Author Archives: jsintal

About jsintal

I am student at University of Toronto studying computer science.

Status Report — November 10th, 2012

John Sintal
– Still working on rb patch. Almost done, it’s just that last 5% that’s in my way.
– Figuring out how to properly testing rb patch and rb diff.
– As said here, I am having issues with executing the command in Python. The command works fine otherwise for most cases.
– Proper pX argument. I believe ChipX86 said he had a friend who had the logic on figuring out the best configuration.
– Testing could be challenging and impede my work on new commands. It’s been discussed by Steven that testing isn’t trivial for this sort of stuff, especially with all the SCMs and a lack of a testing structure for rb commands. I forsee myself spending a lot of time on this as opposed to working on new commands.
– I am finding code review to be tough since most the review requests are already tackled by the mentors. I also wish there were more opportunities to look for pep8 style violations, as those are easier to detect. Perhaps it would be possible to let students tackle those types of problems (mentors purposely leave them). Altho, my idea might just be crazy and I just need to try harder in terms of picking new reviews.
– Finish rb patch which includes the next two tasks:
    – Code clean up (decide with Steven on refactoring decisions, which options to leave in/out, assess the options that are superfluous yet still are required by legacy code)
    – Testing on many SCMs
    – Getting the cmd to actually execute in the Python script
    – Figure out the pX logic 
– Find review requests to review.
– Is there an option to receive notification of anyone posting a review? This way I can be first to look at the review.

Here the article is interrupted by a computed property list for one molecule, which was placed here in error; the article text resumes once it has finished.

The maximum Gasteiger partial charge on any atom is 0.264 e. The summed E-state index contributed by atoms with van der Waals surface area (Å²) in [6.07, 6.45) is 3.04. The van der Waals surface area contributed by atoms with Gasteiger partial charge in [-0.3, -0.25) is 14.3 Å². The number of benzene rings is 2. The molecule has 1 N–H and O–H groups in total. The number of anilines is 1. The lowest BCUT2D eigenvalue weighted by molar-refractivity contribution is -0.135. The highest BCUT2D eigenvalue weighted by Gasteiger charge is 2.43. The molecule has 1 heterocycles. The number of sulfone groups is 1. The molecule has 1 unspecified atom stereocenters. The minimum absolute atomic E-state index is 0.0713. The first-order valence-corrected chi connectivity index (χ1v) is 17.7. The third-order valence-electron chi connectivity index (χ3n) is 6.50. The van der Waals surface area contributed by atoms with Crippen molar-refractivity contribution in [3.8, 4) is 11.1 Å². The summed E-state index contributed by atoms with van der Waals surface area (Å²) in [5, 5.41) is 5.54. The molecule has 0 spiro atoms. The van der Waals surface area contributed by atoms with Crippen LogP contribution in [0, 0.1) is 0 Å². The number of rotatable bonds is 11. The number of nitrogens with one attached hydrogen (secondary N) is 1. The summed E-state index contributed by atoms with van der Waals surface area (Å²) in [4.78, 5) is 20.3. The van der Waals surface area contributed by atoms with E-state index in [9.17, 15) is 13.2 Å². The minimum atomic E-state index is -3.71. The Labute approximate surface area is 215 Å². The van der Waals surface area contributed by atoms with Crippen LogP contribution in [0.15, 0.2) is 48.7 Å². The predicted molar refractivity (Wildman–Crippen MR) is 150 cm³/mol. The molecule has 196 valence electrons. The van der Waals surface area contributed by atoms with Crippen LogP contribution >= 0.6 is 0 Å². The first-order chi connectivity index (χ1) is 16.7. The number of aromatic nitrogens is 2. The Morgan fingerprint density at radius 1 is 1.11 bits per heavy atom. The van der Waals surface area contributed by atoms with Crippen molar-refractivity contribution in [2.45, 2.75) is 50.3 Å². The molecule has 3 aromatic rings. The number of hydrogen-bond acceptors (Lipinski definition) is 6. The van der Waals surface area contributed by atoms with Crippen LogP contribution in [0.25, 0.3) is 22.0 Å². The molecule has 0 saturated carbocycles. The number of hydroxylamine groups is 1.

Aamir Mansoor
– Finished addressing issues in r/3434
– Not sure what to work on next for Markdown UI. Some ideas come to mind: work on the frontend for what I have done so far or move on to another file extension while my latest changes get reviewed.
– Figure out what to work on next for Pluggable UI
Tina Yang
– Modify diff_file_fragment.html to display the binary files inline better
– Add unit tests and possibly more manual test cases
Allyshia Sewdat
– Getting the non-WIP version of the JSLint plugin review request ready
– Putting together mockups for the static analysis manual trigger UI
– Was held up by trying to figure out the best way to get JSLint to execute with custom options. Behaviour was unexpected whereby passing in select custom options would have JSLint stop sooner (scan less of the file) than passing in either no options or ALL options including those explicitly set to the same value as default. Experimented with online version and it does not seem to behave the same way. It would be a poor user experience to scan 18% of the file if they are expecting it to scan 75%. Trying to figure out why this is happening, but fallback solution that has been tested is to pass in explicit default values for all parameters which RB users do not configure via admin panel.
– Focus on second project : manual trigger.
Sampson Chen
– Reading about how memcaching works in RB
– Started coding for Extension integration with ReviewUIs
– Been very busy this past week, but I should get uninterrupted time to work on Sunday.
– Feels like I’m progressing very slowly with the extensions project. I’ve read over the code in reviewboard/extensions, djblets/extensions, reviewboard/review/ui, made notes as I went along, referred back to IRC conversation history with mentors multiple times – but it’s still fuzzy in my head about exactly how to proceed.
– Get a WIP review-request for extensions project up ASAP.
– Add more polish to the thumbnails project (style issues)
– Possibly add memcaching to thumbnails project
– None right now.
Karl Leuschen
– Put up a new WIP request for associating SSH keys from form (r/3488)
– Added review request for checking the existence of an SSH key among repository deploy keys (r/3478/)
– No roadblocks, but did make the mistake of spending too long waffling on some issues before posting a WIP request. Will try not to do that again.
– Get started on working with BitBucket API and look at some of the other supported hosting services.
– Keep working on active WIP request.
– Have a look at some of the other active review request.